The study, led by a team of neuroscientists from the University of Antwerp in Belgium and Ludwig-Maximilians-University (LMU) of Munich, showed that differential changes in the three main tissue volumes of the brain remain detectable for at least half a year after the end of their last mission.
“Our results point to prolonged changes in the pattern of cerebrospinal fluid circulation over a period of at least seven months following the return to Earth,” said professor Peter zu Eulenburg from the LMU.
“However, whether or not the extensive alterations shown in the grey and the white matter lead to any changes in cognition remains unclear at present,” he added.
The magnetic resonance tomography (MRT) scans performed in the days after the return to Earth revealed that the volume of the grey matter was reduced compared to before launch.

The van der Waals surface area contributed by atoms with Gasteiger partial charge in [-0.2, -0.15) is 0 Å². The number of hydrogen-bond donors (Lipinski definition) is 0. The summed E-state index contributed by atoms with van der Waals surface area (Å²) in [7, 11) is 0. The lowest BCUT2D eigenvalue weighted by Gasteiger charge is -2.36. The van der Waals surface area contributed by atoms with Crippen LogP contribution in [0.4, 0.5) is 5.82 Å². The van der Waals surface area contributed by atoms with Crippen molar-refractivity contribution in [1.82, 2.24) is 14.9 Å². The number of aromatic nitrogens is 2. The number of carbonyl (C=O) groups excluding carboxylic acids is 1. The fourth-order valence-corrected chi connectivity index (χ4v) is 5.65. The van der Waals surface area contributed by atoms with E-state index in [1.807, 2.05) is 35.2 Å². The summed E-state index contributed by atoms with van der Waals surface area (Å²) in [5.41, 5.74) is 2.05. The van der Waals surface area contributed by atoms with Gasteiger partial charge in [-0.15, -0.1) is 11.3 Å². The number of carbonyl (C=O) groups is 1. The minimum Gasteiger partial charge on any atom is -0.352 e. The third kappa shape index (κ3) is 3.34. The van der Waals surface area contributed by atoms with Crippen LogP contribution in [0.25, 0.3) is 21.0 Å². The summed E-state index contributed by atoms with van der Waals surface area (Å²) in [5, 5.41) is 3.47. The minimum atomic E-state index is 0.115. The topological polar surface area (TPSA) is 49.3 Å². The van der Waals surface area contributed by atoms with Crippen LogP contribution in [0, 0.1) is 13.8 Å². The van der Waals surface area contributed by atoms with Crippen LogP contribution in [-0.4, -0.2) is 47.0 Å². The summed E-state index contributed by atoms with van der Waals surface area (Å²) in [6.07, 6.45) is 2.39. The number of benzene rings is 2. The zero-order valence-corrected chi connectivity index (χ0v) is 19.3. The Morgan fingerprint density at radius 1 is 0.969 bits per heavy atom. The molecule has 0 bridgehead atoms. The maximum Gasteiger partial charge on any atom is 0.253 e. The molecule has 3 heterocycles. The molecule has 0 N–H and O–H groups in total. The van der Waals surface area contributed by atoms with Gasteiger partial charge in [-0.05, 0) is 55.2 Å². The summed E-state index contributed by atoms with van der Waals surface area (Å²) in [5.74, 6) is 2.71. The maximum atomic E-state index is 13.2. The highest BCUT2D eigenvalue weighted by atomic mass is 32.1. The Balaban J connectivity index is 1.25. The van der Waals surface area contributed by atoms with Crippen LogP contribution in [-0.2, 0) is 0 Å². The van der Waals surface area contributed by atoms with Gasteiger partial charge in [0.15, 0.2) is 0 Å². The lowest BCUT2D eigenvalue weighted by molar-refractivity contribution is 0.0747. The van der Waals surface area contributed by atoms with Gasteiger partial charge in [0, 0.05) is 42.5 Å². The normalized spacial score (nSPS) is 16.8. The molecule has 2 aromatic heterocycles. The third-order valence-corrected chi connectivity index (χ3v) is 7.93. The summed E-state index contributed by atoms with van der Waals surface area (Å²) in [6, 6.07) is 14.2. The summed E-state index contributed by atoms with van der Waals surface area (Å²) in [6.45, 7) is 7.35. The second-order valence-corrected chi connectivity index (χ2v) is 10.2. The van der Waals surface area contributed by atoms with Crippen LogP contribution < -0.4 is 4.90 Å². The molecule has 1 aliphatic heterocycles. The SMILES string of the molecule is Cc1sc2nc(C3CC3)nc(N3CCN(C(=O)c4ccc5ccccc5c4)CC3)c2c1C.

Seven months later, this effect was partly reversed, but nevertheless still detectable.
In contrast, the volume of the cerebrospinal fluid, which fills the inner and outer cavities of the brain, increased within the cortex during long-term exposure to microgravity.
Further, the white matter tissue volume (those parts of the brain that are primarily made up of nerve fibres) appeared to be unchanged upon investigation immediately after landing.
But, the subsequent examination six months later showed a widespread reduction in volume relative to both earlier measurements.
In this case, the team postulated that over the course of a longer stint in space, the volume of the white matter may slowly be replaced by an influx of cerebrospinal fluid.
Upon return to Earth, this process is then gradually reversed, which then results in a relative reduction of white matter volume.
According to the researchers, further studies using a wider range of diagnostic methods are deemed essential, to minimise the risks associated with long-term missions and to characterise any clinical significance of the findings.
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